Making the most of structured data - MedCity News

Manual processes bog down payers in risk adjustment for years – if not decades. Now, an innovative approach to leveraging data enables a deeper understanding of member needs, increased revenue and enterprise-wide benefits stemming from automation.

Most payers report that they correctly capture 95% to 97% of their Hierarchical Condition Category (HCC) codes, a decent accuracy rate given the complexity of the task. Second- and third-level HCC code reviews by staff can be tedious, consuming a significant number of man-hours as coders toil over PDF files stitched together from unrelated systems. While 3% to 5% of incorrectly captured codes may not seem like much, this additional revenue can translate into millions of dollars per year for a health plan.

Given the current healthcare workforce shortage and the complexity of member bases, the ability to identify and streamline lost revenue through automation is a reasonable and worthwhile pursuit. Health plans can approach compliance more effectively by implementing a strategy that uses structured data about patient conditions. Additionally, providing specific, actionable patient data allows payers to better understand the needs of their member base and provide the appropriate level of support. As the industry strives for data usage that is standardized, consistent, and fluid, payers that automate the flow of data will, in the long run, be able to recognize each member’s risk and prioritize their needs to drive member services for outcomes-based care delivery.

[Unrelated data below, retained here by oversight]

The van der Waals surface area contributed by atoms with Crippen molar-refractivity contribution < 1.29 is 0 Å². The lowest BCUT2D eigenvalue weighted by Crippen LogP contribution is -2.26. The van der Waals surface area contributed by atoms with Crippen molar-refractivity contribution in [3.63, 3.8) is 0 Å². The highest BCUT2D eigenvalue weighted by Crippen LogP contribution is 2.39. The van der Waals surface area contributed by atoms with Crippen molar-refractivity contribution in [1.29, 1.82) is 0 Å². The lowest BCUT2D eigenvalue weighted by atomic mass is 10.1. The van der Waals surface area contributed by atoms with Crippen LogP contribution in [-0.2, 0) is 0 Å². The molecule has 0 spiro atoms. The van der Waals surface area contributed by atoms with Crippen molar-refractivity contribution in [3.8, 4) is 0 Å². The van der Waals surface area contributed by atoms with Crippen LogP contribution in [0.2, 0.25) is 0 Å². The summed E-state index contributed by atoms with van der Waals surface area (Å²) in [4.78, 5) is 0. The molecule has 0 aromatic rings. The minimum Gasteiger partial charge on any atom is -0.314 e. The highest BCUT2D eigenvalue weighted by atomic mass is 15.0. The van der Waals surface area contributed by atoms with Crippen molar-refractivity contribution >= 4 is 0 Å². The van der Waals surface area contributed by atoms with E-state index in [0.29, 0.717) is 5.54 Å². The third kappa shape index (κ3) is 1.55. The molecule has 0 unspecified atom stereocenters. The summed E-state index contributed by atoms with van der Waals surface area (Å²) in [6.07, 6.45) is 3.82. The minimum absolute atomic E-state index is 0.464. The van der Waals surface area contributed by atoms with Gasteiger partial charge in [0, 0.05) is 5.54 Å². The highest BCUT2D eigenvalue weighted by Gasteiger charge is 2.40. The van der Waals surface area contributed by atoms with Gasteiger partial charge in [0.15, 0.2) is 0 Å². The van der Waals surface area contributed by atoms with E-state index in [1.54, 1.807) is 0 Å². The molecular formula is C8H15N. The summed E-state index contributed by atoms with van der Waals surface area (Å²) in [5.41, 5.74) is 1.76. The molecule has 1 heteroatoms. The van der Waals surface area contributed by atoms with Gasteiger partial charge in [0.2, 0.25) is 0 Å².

Acknowledging the PDF problem

When collecting patient information for risk adjustment, the portable document format (PDF), while imperfect, reigns supreme. PDF saves the exact elements of a printed document to be viewed and shared consistently, regardless of system integration. These documents or electronic images are created to be read by humans, which they can do very easily. However, vital patient information stored in PDF files is unstructured, making it difficult for computers to interpret. Patient medical records are often long and complex, which means that when health plans want to process the data digitally, they must convert the PDF file into structured data. This reverse engineering approach based on optical character recognition and natural language processing can lead to data inaccuracies and is generally ineffective.

Payers must embrace the value of disaggregated structured data, leveraging the value of harmonizing it to create a clearer, longitudinal record of each member. While PDFs provide valuable information for human risk adjusters, they do little to maintain the fluidity of data, analytics, or member understanding that can be used across the enterprise. To effectively manage members’ medical complexities, health plans require accurate and comprehensive data on demographics, test results and diagnoses in forms that computers can accept and process. If they’re not there yet, payers will be on their way soon. PDFs won’t go away, but they will be used alongside structured data, bringing people and computers together to drive the future of risk adjustment.

Growing trust in data